"These results are encouraging since this filter may act as a partial barrier to [dissemination of] the virus," wrote the researchers led by Dr. João Matos of the University of Genoa in Genova, Italy.
Seeking to determine if the internal gantry components of their 16-slice CT scanner (LightSpeed, GE Healthcare) could be contaminated after scanning 180 consecutive patients with COVID-19 over a 26-day period, the researchers opened the CT gantry and sampled the following eight components: gantry case, inward airflow filter, gantry motor, x-ray tube, outflow fan, fan grid, detectors, and the x-ray tube filter.
All samples were then analyzed using reverse transcription polymerase chain reaction (RT-PCR) to detect SARS-CoV-2 RNA. The researchers also evaluated the samples for the presence of bacterial and fungal agents.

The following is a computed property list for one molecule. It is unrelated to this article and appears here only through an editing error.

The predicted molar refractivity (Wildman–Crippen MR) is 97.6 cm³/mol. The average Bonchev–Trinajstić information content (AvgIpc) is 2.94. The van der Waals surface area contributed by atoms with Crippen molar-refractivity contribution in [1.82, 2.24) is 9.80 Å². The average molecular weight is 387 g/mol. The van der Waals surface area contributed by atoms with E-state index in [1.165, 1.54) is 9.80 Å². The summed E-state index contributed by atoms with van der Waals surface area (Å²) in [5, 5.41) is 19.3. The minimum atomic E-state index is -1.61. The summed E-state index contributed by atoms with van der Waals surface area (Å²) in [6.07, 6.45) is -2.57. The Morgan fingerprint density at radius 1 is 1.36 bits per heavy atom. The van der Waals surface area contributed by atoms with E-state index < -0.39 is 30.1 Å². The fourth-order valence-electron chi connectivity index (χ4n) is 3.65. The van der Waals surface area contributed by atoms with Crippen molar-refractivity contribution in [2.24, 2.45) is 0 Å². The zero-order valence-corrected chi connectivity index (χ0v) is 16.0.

With the exception of the inward airflow filter, all internal CT gantry components were devoid of SARS-CoV-2 RNA, according to the researchers. They also did not find any bacterial or fungal agents.
"Even after 26 days of intensive use, conventional sanitization measures were most probably successful in preventing large-scale contamination of the CT scanner," the authors wrote.
Copyright © 2020 AuntMinnieEurope.com